Two big questions face the Film Independent Spirit Awards on Friday night.
The first is one that arises every year: who’s going to be the big winner?
The second, though, is specific to this year, and the answer may determine the future of the Spirit Awards: Is the show going to work in downtown Los Angeles at night?
The Spirit Awards, after all, are a Saturday-on-the-beach institution, with a 15-year run as the loose, fun beach party that takes place the day before the Oscars in a tent on the sand in Santa Monica. The vibe was casual; everybody dressed down; Best Actor winner Mickey Rourke could talk for six minutes without anybody telling him to stop; and folks in attendance knew they were going to get an event whose entertainment always included song parodies.
Rainn Wilson” src=”/wp-content/uploads/files/u1482/rainn_wilson.jpg” />That’s last year’s host, Rainn Wilson, right. (Photo by Kevork Djansezian/Getty Images.)
But year, though, to commemorate the 25th anniversary of the awards, things have changed. The event has moved downtown, to the events deck at the LA Live complex. The day has shifted from Saturday to Friday, and the time has moved to 8 p.m., to make it a late-night program when it airs live and uncut on IFC. Eddie Izzard hosts.
And with those changes, the vibe of the event is bound to shift; for starters, nobody is quite sure what to wear. (The official word is “LA chic.”)
In addition, the organizers have talked about making sure the show stays right around two hours, which could be bad news for any would-be Mickey Rourkes who find themselves on the podium. And the song parodies are out, to be replaced by performances by, among others, the Canadian hard-rock band Anvil.
(A month or two ago, I heard the tentative plans for one musical number; if they pull it off the way they were hoping to do, it’ll be a classic awards-show moment.)
Film Independent’s executive director, Dawn Hudson, says the show may well return to the beach in the future, but that FIND thought it was worthwhile to shake things up in this anniversary year.
Hollywood, and the independent film community, will render its verdict soon.
As for the other question – “who’s going to win?” – all signs point to “Precious” taking home the most trophies. Lee Daniels’ film is one of only six Spirit nominees that sent screeners to all 4,000 voters, and it’s had the highest profile of all the top nominees this entire awards season.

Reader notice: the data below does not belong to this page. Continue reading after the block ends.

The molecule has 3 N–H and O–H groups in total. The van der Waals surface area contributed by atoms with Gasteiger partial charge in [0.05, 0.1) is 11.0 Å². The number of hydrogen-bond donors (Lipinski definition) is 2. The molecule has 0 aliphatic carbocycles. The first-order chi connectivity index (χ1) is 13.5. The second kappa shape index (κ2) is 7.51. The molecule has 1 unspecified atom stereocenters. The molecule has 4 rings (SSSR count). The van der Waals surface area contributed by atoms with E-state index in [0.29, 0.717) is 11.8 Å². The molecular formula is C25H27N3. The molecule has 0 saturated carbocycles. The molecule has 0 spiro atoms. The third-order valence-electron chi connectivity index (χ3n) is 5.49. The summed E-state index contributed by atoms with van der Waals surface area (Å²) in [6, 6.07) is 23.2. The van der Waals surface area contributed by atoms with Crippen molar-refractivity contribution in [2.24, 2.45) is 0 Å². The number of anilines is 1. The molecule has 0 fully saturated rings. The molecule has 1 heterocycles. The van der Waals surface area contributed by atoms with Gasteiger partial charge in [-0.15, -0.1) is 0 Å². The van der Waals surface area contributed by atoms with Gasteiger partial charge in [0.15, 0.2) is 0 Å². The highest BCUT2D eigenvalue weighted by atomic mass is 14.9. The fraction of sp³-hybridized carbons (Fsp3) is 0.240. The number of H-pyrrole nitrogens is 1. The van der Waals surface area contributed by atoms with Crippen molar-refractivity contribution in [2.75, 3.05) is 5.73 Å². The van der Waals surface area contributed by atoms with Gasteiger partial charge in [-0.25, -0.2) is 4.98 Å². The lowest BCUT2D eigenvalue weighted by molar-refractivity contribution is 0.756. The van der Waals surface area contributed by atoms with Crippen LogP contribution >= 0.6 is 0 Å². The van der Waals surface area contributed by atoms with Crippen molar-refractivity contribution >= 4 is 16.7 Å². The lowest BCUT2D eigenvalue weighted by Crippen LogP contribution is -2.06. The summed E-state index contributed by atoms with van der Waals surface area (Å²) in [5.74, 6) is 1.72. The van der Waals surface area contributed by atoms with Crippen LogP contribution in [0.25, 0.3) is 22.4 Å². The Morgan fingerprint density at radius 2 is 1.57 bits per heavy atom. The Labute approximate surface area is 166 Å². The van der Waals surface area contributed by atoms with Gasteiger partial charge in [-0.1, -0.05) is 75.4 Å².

Other competitors in the Best Feature race include “(500) Days of Summer,” “Amreeka,” “Sin Nombre” and “The Last Station.”
“Precious” may well be primed to take home as many as five Spirit Awards: in addition to Best Feature and Best Director, the film has strong candidates in the Best Lead Female (Gabourey Sidibe) and Best First Screenplay (Geoffrey Fletcher) categories, and a near-prohibitive favorite, Mo’Nique, in the Supporting Female race.
Best First Feature could be a particularly intriguing race, with Oscar nominees “A Single Man,” “Crazy Heart” and “The Messenger” going up against the boxoffice hit “Paranormal Activity” and the small indie “Easier with Practice.”
Because the Spirit Awards generally honor smaller films than the Oscars, the hard-luck motto “win on Saturday, lose on Sunday” sprang up years ago. This year, “win on Friday, lose on Sunday” will almost certainly apply, since none of the Oscar favorites are in the running.
“The Hurt Locker” is ineligible because it showed at the Toronto Film Festival in 2008 and subsequently received Spirit Award nominations for actors Jeremy Renner and Anthony Mackie; “Avatar” and “Inglourious Basterds” both went well over the $20 million cap for Spirit eligibility.
The Spirit Awards are nominated by special committees, but the final vote goes to all members of Film Independent. According to Hudson, about half the members are professional filmmakers; the other half are divided between people who work in the film industry, and film aficionados who pay the $95 yearly dues.
The full list of nominees:
"(500) Days of Summer"
"The Last Station"
Best First Feature
"A Single Man"
"Easier With Practice"
Alessandro Camon and Oren Moverman, "The Messenger"
Michael Hoffman, "The Last Station"
Lee Toland Krieger, "The Vicious Kind"
Greg Mottola, "Adventureland"
Scott Neustadter and Michael H. Weber, "(500) Days of Summer"
Best Foreign Film
"A Prophet," directed by Jacques Audiard
"An Education," directed by Lone Scherfig
"Everlasting Moments," directed by Jan Troell
"Mother," directed by Bong Joon-ho
"The Maid," directed by Sebastián Silva
Best Documentary Feature
"Anvil! The Story of Anvil"
"More Than A Game"
"Which Way Home"
Roger Deakins , "A Serious Man"
Adriano Goldman, "Sin Nombre"
Anne Misawa, "Treeless Mountain"
Andrij Parekh, "Cold Souls"
Peter Zeitlinger, "The Bad Lieutenant: Port of Call New Orleans"
John Cassavetes Award (for a feature made for under $500,000)
"The New Year Parade"
Robert Altman Award
"A Serious Man"
Acura Someone to Watch Award
Kyle Patrick Alvarez, "Easier With Practice"
Tariq Tapa, "Zero Bridge"
Asiel Norton, "Redland"
Piaget Producers Award
Karin Chien, "Santa Mesa" and "The Exploding Girl"
Larry Fessenden, "I Sell the Dead" and "House of the Devil"
Dia Sokol, "Beeswax," "Nights and Weekends"
Chaz and Roger Ebert Truer than Fiction Award
Natalia Almada, "El General"
Bill and Turner Ross, "45365"
Jessica Oreck, "Beetle Queen Conquers Tokyo"